The Art of Being Mindful

Do you remember the last meal you ate?  Were you watching TV or scrolling through your phone?  Were you with a person having a conversation?  Do you remember what the food tasted like?  Was it good? was the flavor something out of this world or just meh?

O.K. do you remember the last conversation you had with someone?  your spouse? your child? your friend?  Do you remember how they looked? what their voice sounded like? Did they sound sad, happy? do you even remember what the conversation was about.

Do you pull up to your workplace or your house or wherever you may be going and discover you don’t remember anything about the drive.  You’re secretly thinking wow I hope I wasn’t speeding or I hope I didn’t run a stop light. Or worse.

We have all been guilty of not being mindful.  In this day and time with technology all around us I think we are getting worse at being mindful of what we are doing.  Even the good stuff.  Information overload is something we deal with constantly.  Sometimes when I am at work taking a work call I find myself closing my eyes so that I can focus on the person I am talking to.  If I don’t I find myself looking at my computer screen, or my phone, listening to what is going on in the background around me.  I know that when I am doing this I am not totally focusing on what is going on with that phone call. The person that I am talking to deserves my attention.

A few years ago when I was doing some travel shows I noticed this lack of focus had gotten particularly bad.  The shows were an opportunity for you to sell your location or attraction to potential clients.  You had about five minutes to sit down at a booth with a prospective client and give them your main selling points.  The booths were set up in rows and you sat at their booth across the table from the potential buyer.  In the meantime there was still the traffic of people walking behind you.  It was a bit distracting.  But what I noticed the last few times I did a show, was that the buyer instead of being focused on what I had to say,  and heck I don’t think it was that boring, was constantly watching what was going on in the isle behind me.  Their eyes would wander from mine to the people behind me. You would have thought Jason Momoa was walking by. Maybe something more interesting was going on in that conversation by those other people.  I started having less and less confidence in the shows. they were expensive and I didn’t feel I was getting what I needed to get from them.

Multitasking is the evil twin of mindfulness.  We are all trying to get more and more done so we’re on our phone while we’re watching TV, watching a ballgame, while trying to listen to the person in front of us talking to us.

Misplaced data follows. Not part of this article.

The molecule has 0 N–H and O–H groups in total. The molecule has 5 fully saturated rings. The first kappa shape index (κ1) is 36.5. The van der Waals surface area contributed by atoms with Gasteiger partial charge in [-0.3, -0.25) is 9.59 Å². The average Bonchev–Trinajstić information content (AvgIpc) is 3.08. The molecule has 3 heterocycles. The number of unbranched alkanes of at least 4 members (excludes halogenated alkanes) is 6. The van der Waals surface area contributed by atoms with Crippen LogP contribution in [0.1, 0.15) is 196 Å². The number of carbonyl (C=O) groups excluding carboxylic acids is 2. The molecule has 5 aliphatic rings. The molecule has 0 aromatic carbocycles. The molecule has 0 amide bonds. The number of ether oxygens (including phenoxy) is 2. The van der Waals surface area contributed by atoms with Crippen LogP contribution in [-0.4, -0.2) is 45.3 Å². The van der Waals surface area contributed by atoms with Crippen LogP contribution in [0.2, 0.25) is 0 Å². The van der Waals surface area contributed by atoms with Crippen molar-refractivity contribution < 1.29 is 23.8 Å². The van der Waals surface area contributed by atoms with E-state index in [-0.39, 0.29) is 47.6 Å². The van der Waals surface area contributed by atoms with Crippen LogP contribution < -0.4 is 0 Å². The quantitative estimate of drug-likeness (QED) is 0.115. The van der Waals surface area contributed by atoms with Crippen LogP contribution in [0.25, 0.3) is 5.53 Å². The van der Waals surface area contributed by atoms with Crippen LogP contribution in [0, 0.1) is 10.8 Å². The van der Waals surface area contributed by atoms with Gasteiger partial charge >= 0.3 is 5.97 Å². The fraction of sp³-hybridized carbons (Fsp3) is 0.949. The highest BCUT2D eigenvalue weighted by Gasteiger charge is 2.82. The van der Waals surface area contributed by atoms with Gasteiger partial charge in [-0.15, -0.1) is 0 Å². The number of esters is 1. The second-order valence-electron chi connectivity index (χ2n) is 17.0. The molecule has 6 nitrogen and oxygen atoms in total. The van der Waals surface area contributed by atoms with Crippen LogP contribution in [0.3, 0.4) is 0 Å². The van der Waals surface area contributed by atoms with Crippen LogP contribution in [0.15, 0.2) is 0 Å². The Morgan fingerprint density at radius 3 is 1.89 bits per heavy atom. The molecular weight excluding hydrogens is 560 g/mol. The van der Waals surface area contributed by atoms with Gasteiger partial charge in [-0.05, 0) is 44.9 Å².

Being mindful takes practice.  Start with being mindful when you eat.  This will not count when you rush through drive through and eat on your way home or on your way to the ball field or to your next stop.  Because then you are already multitasking.  We all do it. Sometimes we have to do it if we want to eat at all.  Life gets in the way and you do what you have to do.  I do it all the time. But start slow and practice and see if you don’t get more out of what you are doing.

I don’t have children but I know that I look back on when my nieces and nephews were  young and I was spending time with them.  I wish I had given them more of my attention and enjoyed everything they had to say and do.  I wish I had listened to my mom and dad and grandparents when they told family stories that I thought I had heard a hundred times and couldn’t stand to hear one more time.

Multitasking causes stress.  You may think you are getting more done but you are actually not getting anything completely finished because your mind is going in so many different directions.

As I said being mindful takes practice so start slow.  The next time you are doing laundry feel the clothes in your hands, feel the fabric, notice the warmth if the clothes just came out of the dryer.  When you are eating notice the texture and the flavor of the food.  When you are talking to someone, and this is something I learned from a good friend a few years ago, look that person directly in the eye, listen to their voice, hear what they are saying.  So many times what someone is truly telling you is in their eyes, the sound and range of their voice or the expression on their face.  If you are looking at your phone or something else going on around  you, you just might miss something very important.

So yes I think mindfulness is a lost art.  We are only here once so pay attention!!!


     I took this picture one morning on my way to work.  I looked over my shoulder while     driving down the road and saw this scene and had to turn around and go back to get it. I was late for work but it was totally worth it to me.  

Love your day your way


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